© Hawk Films / Columbia Pictures

 

Another Kubrick veteran, the actress Adrienne Corri who appeared in 1971’s A Clockwork Orange, died on March 13th.  Among her other credits was a role in the bloody but fairy tale-like Hammer horror movie Vampire Circus (1972).  Two days later saw the death of Sylvia Anderson, the one-time Mrs Gerry Anderson, co-producer of such classic kid’s puppet TV shows as Stingray (1964-65), Thunderbirds (1965-66), Captain Scarlet and the Mysterons (1967-68) and Joe 90 (1968-69) and such adult sci-fi TV shows as UFO (1970)  and Space 1999 (1975-77).  In Thunderbirds, she also provided the voice for the gorgeous and glamorous, though frankly plastic, Lady Penelope.  Author Barry Hines died on March 18th.  His most famous work was A Kestrel for a Knave (1968), which a year after its publication was filmed as Kes by mighty British director Ken Loach.

 

© ITC Entertainment

 

The comedy world took a treble hit in spring 2016.  The English comedienne, actress, writer and director Victoria Wood died on March 24th; the Scottish comedian and comic performer Ronnie Corbett on March 31st; and the great American stand-up, actor, writer and producer Gary Shandling on April 20th.  The passing of the impish and fruity-toned Corbett prompted this tribute from Blood and Porridge:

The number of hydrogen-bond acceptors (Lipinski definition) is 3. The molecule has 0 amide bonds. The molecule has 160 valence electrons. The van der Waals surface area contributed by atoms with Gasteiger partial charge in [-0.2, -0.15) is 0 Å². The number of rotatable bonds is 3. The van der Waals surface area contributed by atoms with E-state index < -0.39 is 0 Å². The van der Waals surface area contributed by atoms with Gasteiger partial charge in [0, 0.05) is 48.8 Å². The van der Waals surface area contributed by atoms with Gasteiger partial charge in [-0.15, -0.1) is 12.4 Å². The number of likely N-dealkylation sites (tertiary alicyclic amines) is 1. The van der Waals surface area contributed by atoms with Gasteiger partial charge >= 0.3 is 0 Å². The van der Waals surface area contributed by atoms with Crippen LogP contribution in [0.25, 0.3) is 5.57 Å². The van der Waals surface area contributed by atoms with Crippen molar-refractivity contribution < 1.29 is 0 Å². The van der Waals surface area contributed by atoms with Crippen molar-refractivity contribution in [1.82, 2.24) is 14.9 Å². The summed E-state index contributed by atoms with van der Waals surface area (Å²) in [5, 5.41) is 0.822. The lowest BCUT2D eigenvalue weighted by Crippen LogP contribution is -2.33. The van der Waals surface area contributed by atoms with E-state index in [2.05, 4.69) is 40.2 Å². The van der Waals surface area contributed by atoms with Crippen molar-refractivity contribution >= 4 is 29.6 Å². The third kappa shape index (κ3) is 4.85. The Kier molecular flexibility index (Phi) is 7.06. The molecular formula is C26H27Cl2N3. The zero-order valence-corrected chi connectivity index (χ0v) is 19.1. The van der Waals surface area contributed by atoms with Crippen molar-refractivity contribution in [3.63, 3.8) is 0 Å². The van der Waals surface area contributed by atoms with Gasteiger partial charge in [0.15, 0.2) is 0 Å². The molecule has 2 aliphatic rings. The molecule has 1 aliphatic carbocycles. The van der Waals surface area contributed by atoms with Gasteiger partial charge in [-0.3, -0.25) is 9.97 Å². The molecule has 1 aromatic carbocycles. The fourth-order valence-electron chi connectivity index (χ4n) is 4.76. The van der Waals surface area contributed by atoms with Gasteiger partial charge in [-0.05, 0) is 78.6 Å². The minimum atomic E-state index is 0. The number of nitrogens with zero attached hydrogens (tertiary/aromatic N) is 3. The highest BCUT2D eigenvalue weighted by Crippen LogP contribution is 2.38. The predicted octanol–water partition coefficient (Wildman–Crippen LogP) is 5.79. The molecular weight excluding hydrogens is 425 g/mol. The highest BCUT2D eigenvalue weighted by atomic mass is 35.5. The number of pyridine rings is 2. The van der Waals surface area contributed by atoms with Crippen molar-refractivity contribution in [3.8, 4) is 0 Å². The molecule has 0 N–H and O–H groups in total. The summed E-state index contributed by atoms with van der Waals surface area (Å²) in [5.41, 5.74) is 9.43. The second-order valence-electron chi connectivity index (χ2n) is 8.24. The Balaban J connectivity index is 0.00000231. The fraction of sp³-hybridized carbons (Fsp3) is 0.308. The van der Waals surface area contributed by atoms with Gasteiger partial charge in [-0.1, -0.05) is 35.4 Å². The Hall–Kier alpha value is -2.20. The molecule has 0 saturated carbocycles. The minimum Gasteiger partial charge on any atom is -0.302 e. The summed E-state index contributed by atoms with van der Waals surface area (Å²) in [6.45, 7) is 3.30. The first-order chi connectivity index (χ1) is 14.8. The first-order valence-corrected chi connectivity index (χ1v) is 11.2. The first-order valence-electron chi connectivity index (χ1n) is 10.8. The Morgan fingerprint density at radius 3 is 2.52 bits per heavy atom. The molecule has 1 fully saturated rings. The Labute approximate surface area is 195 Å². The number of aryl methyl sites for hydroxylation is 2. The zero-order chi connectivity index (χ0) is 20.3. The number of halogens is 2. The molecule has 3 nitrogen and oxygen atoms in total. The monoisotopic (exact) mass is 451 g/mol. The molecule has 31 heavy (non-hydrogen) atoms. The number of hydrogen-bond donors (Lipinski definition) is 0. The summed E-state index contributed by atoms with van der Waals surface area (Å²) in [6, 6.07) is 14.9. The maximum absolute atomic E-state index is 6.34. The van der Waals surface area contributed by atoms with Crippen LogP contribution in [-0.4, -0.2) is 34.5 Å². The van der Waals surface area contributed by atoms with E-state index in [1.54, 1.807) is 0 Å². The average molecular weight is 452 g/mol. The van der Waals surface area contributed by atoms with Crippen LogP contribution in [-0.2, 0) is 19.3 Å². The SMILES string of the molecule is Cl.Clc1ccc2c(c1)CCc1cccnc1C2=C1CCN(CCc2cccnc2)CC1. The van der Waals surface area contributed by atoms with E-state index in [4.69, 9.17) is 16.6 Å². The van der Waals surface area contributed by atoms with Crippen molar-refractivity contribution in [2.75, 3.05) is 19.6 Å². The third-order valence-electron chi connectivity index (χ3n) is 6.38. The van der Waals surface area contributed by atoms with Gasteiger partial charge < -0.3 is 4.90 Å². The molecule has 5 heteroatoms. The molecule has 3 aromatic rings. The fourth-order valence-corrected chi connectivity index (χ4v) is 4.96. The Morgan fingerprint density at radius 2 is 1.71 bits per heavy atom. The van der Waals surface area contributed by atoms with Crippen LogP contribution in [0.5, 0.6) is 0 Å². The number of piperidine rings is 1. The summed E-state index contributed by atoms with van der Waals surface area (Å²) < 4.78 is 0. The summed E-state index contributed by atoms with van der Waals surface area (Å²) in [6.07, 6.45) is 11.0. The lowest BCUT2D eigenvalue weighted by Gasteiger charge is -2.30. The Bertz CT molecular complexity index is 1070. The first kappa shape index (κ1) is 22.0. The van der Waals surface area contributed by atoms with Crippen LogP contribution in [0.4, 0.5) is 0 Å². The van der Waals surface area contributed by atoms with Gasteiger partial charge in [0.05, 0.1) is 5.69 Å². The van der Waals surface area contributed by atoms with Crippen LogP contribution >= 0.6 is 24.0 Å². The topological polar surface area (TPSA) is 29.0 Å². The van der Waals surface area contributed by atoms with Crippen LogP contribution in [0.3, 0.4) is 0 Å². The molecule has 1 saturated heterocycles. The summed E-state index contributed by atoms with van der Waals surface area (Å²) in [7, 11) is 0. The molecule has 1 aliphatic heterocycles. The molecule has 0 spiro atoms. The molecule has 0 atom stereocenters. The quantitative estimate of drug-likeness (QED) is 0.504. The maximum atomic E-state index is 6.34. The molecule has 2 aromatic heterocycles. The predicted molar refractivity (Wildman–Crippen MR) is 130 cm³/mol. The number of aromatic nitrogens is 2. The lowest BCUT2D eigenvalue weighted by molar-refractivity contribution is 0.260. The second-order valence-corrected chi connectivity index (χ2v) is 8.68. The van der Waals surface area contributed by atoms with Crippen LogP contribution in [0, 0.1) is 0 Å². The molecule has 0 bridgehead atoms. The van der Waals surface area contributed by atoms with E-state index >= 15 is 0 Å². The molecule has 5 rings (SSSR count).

http://bloodandporridge.co.uk/wp/?p=6367

 

© BBC

 

Welsh actor Gareth Thomas, who played intergalactic freedom-fighter Roj Blake in the BBC’s downbeat 1970s space opera Blake’s Seven, died on April 13th.  Surely the most traumatic TV moment ever came at the end of Blake’s Seven’s final episode, which sees Blake bloodily gunned down by his second-in-command Kerr Avon (Paul Darrow) who wrongly suspects him of treachery.  (“Have you betrayed us?  Have you betrayed… me?!”)  A week later, on April 20th, film director Guy Hamilton passed away.  Hamilton was another James Bond alumni with four 007 movies under his belt, most notably 1964’s Goldfinger.  And April 21st was a day when another great musical talent was snuffed out: Prince.  Blood and Porridge paid its respects to the saucy purple one here: